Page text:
Your Two Cents guide to NFL television
The NFL season kicked off Thursday night in Green Bay, and today the league gets into high gear. We look at what to expect on TV this season, from the pregame shows to the game broadcasts. Here's the Two Cents "Football Television Guide.''
Best pregame show
ESPN's Sunday NFL Countdown is expanding to three hours, with a starting time of 10 a.m. It's easy to knock some of things ESPN does, and at one time or another, everyone on this pregame show seems to get under my skin. But pound for pound, there's not a better Sunday pregame show. The mix of personalities -- Tom Jackson, Mike Ditka, Keyshawn Johnson, Cris Carter and, this season, Bill Parcells -- always makes for interesting, intelligent debates. Listening to this crew bat around the controversy of the day is about as good as it gets on Sunday morning. Of course, ESPN doesn’t have the time constraints that CBS and Fox have with their hour-long shows. But to ESPN’s credit, its show never has dead air. ESPN does a deft job of bouncing from reporter to reporter at various game sites, and the features are usually informative and/or entertaining.
The other pregame shows
Fox NFL Sunday is like an old pair of jeans. It's comfortable because analysts Terry Bradshaw, Howie Long and Jimmy Johnson have been around for so long. Relatively new guy Michael Strahan goes between being really good and really bad. Keep any eye out for changes, because the show has a new executive producer.
The NFL Network's NFL GameDay Morning has added Kurt Warner, and that should improve the show. Its only problem (well, besides most people in the Tampa Bay area not getting the network because they have Bright House Networks cable, which doesn't carry it) is that GameDay Morning has too many analysts (Warren Sapp, Michael Irvin and Steve Mariucci) who say outlandish things simply to be outlandish. The hope is Warner brings calmness to the hyperbole.
CBS's NFL Today has the potential to be a good show, especially because it has a couple of real keepers in analysts Dan Marino and Bill Cowher. But I'm not a fan of Shannon Sharpe and Boomer Esiason (who also likes to be controversial just to be controversial), and this show kills way too much time laughing at jokes that aren't funny. When these guys are serious, they are occasionally good.
NBC's Football Night in America is outstanding, but it benefits from being able to do something the other shows can't: show fresh highlights from that day's games.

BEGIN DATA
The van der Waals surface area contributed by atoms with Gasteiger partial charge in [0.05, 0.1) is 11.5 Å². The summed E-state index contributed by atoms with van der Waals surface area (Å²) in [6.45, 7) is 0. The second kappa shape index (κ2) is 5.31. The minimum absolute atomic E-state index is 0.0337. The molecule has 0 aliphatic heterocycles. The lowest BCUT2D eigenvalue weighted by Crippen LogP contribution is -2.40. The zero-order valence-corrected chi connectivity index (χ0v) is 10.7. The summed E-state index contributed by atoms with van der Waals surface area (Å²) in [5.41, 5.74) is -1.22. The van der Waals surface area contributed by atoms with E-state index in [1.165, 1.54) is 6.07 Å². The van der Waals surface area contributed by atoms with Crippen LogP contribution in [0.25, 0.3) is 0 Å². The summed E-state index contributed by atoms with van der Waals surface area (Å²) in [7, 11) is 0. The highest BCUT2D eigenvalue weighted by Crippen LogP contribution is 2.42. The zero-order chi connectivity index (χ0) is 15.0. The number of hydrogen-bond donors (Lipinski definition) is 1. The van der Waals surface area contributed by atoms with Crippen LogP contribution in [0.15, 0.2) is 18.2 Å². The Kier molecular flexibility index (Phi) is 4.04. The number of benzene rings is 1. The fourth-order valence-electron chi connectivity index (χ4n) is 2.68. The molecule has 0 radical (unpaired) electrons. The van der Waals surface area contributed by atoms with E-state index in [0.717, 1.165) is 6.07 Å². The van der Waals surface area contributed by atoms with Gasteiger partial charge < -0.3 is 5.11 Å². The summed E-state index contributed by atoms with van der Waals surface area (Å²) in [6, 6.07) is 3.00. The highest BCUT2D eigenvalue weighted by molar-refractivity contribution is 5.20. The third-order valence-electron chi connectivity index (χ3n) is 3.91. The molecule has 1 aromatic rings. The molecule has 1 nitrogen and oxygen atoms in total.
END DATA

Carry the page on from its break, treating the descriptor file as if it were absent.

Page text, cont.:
Best pregame analyst
I always thought of ESPN's Tom Jackson as the voice of reason of pregame shows. Then he damaged his credibility last season when he missed badly on a Jets-Pats prediction and then said he was trying to fire up the Jets with his pick. Still, that's just one slip, and it shouldn't wipe out 25 years of good broadcasting. When Jackson and NBC's Tony Dungy talk, you get the feeling they mean what they say and aren't just trying to get their names in newspapers and blogs. Also, keep an eye on ESPN's Bill Parcells. He has been very good in the past as an analyst, mostly because he's so arrogant he doesn't care whom he offends, insults or criticizes.
Best pregame host
All the pregame hosts are solid -- yeah, even ESPN's Chris Berman, who takes a lot of heat from fans and media critics alike. Sure, he's a little full of himself, his shtick of imitating Howard Cosell (''He could go all the way … '') has grown weary, and he's a bit of a shill for the NFL, but it's not easy being the traffic cop for the too many personalties on Sunday NFL Countdown. Give Berman credit for the show never veering over the curb. CBS's James Brown, Fox's Curt Menefee and the NFL Network's Rich Eisen are solid, but no one is better than NBC's Bob Costas. NBC's Football Night in America also uses Dan Patrick as a co-host and he's sensational in setting up analysts Tony Dungy and Rodney Harrison. Take your pick between Costas and Patrick. Good thing is, you can watch them both because they are on the same show.
ESPN's Adam Schefter and Chris Mortensen seem to have most of the info you need on Sunday morning, but Fox's Jay Glazer is a must-see right before kickoff. He seems to break a big story a couple of times a month, which is not easy in a sport as heavily covered as the NFL. Jason La Canfora of the NFL Network and CBS's Charley Casserly are solid, too.
Best announcing team
NBC's Al Michaels is the best play-by-play man in the business. NBC's Cris Collinsworth is the best game analyst in the business. They work together, making it a no-brainer to call them the best broadcasting team in the business. ESPN's Mike Tirico, Ron Jaworski and Jon Gruden are a close runnerup. Gruden is this close to being one of the all-time broadcasting greats. He just needs to simmer down a bit on the praise.
* CBS has added play-by-play guy Marv Albert, who will work with Rich Gannon. They have a chance to be one of TV's best teams, but I miss Albert calling Monday night games on radio's Westwood One broadcasts.
* Most underrated team: CBS's Ian Eagle and Dan Fouts.
* Most underrated game analyst: CBS's Dan Dierdorf.
* Most overrated team: CBS's Jim Nantz and Phil Simms.
* Most overrated analyst: A tie between Fox's Tony Siragusa and Daryl Johnston. Unfortunately, they work together.
* Aside from the NFL Network's Kurt Warner, the other new guy to check out is Chad Pennington, the semi-retired QB who will work some games for CBS.
* Best game broadcast: NBC's Sunday Night Football. Then again, NBC does only one game a week, so it better be good.